When there is Trauma

Trauma is dysregulation in the body system and as Bessel A. van der kolk says in The Body keeps the Score: Brain, Mind and Body in the Healing of Trauma, “it keeps us dumbfounded, and the path out of it is paved with words, carefully assembled, piece by piece, until the whole story can be revealed.”
“Trauma stops us in our tracks, breaks us, interrupts our freedom and makes us believe we are wrong or faulty so recovering from trauma is something to do in a therapeutic relationship where you can learn how to feel what you need to in order to heal, to feel in a way that makes sense and is manageable to you and leads to the releasing of the stress responses that keep us stuck or in a shutdown”.
There are different traumas, for example, single incident traumas, repeated traumas like domestic abuse, violence and rape; developmental traumas, going to the dentist traumas; complex traumas where multiple traumatic and invasive events interpersonally have happened.

Trapped Trauma can result in the following:

  • IBS
  • Chronic pain
  • Breathing disorders
  • Inability to think clearly
  • Overwhelm
  • Sensitivity to sound and light
  • Panic attacks
  • PTSD
  • Anxiety
  • Feeling spacey
  • Memory loss
  • Nightmares
  • Palpitations
  • Unexplained pain
  • Hypervigilance
  • Phobias

Dr Levine’s Plan

I recently shared the beginning stages of Dr Peter Levine’s work with Trauma and wanted to continue with that here. I am sharing these stages as it helps me to work with them in my process, work, and practice.
The fourth stage of Dr Levine’s plan carefully touches a small drop of survival-based arousal around the traumatic event.
This process is called titration and increases organization, resilience and stabilization.
So from an environment of safety (step one) to exploration and acceptance of sensation; moving between resistance and acceptance (step two) through to pendulation, i.e. experiencing the rhythm of change, moving out of discomfort to an island of OKness for containment (step three) tiny and controlled movements start to integrate the experience. So, for example, opening my chest and noticing a feeling of vulnerability, then take care of that vulnerability through slow opening movements, tiny opening movements in concert with the feeling of it, and coming back into stillness in my body. Then, opening my chest and feeling the fear as it shows itself as well as the vulnerability; noticing how I might move another part of my body to almost help with the immensity of the feeling – or stop and look for guidance or reassurance from my therapist, this survival based arousal (step four) which is different to the vulnerability.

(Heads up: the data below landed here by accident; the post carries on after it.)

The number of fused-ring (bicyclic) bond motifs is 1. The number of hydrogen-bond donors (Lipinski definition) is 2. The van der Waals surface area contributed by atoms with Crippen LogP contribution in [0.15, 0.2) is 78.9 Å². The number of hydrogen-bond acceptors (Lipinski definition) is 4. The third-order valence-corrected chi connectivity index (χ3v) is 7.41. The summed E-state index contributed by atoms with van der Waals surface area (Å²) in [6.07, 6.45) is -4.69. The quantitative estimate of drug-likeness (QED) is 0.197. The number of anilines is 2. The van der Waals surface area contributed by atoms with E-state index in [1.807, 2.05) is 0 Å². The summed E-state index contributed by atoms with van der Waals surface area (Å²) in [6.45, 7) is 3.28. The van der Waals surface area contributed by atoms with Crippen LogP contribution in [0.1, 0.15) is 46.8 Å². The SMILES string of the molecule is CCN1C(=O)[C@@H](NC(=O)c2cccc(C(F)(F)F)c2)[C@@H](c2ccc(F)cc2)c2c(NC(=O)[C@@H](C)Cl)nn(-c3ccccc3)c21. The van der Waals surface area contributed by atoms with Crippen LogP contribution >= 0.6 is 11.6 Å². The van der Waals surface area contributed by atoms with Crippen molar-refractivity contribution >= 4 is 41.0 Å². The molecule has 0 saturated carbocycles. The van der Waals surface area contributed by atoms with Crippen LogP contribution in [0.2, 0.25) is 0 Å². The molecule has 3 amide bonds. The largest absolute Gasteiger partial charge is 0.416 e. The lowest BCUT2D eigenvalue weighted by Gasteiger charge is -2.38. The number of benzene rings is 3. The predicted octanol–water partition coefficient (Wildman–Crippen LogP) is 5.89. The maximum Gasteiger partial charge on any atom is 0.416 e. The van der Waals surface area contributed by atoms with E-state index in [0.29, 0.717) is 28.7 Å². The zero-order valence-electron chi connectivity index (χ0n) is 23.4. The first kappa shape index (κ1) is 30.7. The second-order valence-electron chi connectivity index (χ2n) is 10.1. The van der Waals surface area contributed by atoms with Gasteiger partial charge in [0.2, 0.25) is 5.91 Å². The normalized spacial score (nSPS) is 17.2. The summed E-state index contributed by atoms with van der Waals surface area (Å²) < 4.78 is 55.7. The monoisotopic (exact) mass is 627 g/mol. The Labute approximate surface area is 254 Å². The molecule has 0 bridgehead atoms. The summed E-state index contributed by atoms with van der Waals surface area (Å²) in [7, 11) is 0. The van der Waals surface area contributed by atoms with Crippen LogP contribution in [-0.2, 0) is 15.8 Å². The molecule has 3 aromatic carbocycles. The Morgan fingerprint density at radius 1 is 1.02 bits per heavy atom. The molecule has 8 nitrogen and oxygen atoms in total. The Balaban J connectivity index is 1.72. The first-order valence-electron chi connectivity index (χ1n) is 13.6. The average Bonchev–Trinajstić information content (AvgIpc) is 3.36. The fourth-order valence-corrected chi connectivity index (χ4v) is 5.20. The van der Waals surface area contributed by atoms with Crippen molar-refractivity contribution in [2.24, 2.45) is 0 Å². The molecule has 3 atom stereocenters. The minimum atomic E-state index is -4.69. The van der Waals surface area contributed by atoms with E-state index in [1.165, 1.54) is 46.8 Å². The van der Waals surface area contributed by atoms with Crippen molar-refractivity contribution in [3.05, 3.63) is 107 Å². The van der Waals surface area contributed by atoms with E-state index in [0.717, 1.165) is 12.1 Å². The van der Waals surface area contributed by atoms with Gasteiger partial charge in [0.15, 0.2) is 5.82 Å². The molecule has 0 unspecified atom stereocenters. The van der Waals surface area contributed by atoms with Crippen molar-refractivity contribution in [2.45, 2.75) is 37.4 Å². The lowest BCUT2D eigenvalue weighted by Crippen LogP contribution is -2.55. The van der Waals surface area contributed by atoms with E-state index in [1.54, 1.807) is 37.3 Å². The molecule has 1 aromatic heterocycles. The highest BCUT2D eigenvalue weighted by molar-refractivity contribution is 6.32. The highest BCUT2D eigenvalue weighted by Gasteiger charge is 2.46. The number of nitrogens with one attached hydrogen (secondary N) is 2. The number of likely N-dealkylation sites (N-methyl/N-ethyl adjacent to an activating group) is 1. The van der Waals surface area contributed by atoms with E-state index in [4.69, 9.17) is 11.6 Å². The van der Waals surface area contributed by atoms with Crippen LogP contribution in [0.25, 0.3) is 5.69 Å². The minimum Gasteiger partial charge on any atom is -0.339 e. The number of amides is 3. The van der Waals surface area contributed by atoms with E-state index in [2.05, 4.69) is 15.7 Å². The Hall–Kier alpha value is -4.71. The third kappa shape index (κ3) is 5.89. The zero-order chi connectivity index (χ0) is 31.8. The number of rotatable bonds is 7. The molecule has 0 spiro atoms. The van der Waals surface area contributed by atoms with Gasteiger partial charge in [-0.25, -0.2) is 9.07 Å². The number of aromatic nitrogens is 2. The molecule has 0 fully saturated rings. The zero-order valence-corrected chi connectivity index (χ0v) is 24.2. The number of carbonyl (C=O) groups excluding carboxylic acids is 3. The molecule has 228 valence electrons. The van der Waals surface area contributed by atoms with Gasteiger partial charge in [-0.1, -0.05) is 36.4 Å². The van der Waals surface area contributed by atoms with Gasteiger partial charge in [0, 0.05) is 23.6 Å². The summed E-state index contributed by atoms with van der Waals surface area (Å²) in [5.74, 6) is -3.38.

Step five provides a corrective experience where passive responses become empowered defensive ones.
Step six is untangling the fear response from the repetitive biological immobility response.
Step seven is to resolve hyper-arousal states through careful discharge to free and support higher-level brain functioning – shaking and trembling or the completion of the original movement, e.g. running away or fighting
Step eight is self-regulation to restore relaxed alertness
Step nine is being in the here and now and re-establishing healthy relationships
So, a corrective experience (step five) could be an indirect tranquil ‘No’ where floppy hands attempt to show a pushing away, becoming a natural embodied sure movement of hands saying ‘No’—finding where the fear response is (step six) as separate to the immobility response. For example, this incident scared me; today, I freeze and also hyperventilate when I get scared, but I look for safety, and in my body, I notice (step seven) my belly and chest moving as I am breathing. Alternatively, if my legs are jitterily allowing them to complete the movement they are trying to do, perhaps it is to jump up and run. (Step eight) regulating myself, being alert and awake, all in a relaxed manner. I am reorienting to the here and now (step nine) and those healthy relationships in your life.


Breathing is essential to recovery from Trauma; breathing that is restorative and in harmony with the rest and restore parasympathetic nervous system.
Breathing high into the chest, in a hypervigilant state, is with sympathetic nervous system arousal, and in this, the person does not feel safe. Similarly, breathing very shallowly can indicate shutdown, dissociation and immobility.
In order to begin to heal, we need to breathe into our hearts and bodies, incorporating safe others. Frequently a therapy session can be spent just breathing simply because this is what is needed. The body needs to re-learn safety in breathing so it can stop feeling unsafe and be on alert all the time
It is not rocket science. It is the most natural thing in the world, but this most natural thing has been hurt, and so that is why this is a reminder to breathe with awareness of the air coming in as if you are watching it travel into your heart and top of the stomach and then slowly out again.

Something wise to think about today

It is vital to approach Trauma with compassion – to go toward the Trauma with a therapist; in a therapeutic relationship:

  • We come back to resourcing
  • Safety in here and now
  • Safety in the body
  • Remembering a safe person who was a loving presence in your life
  • Grounding into legs and feet
  • Breathing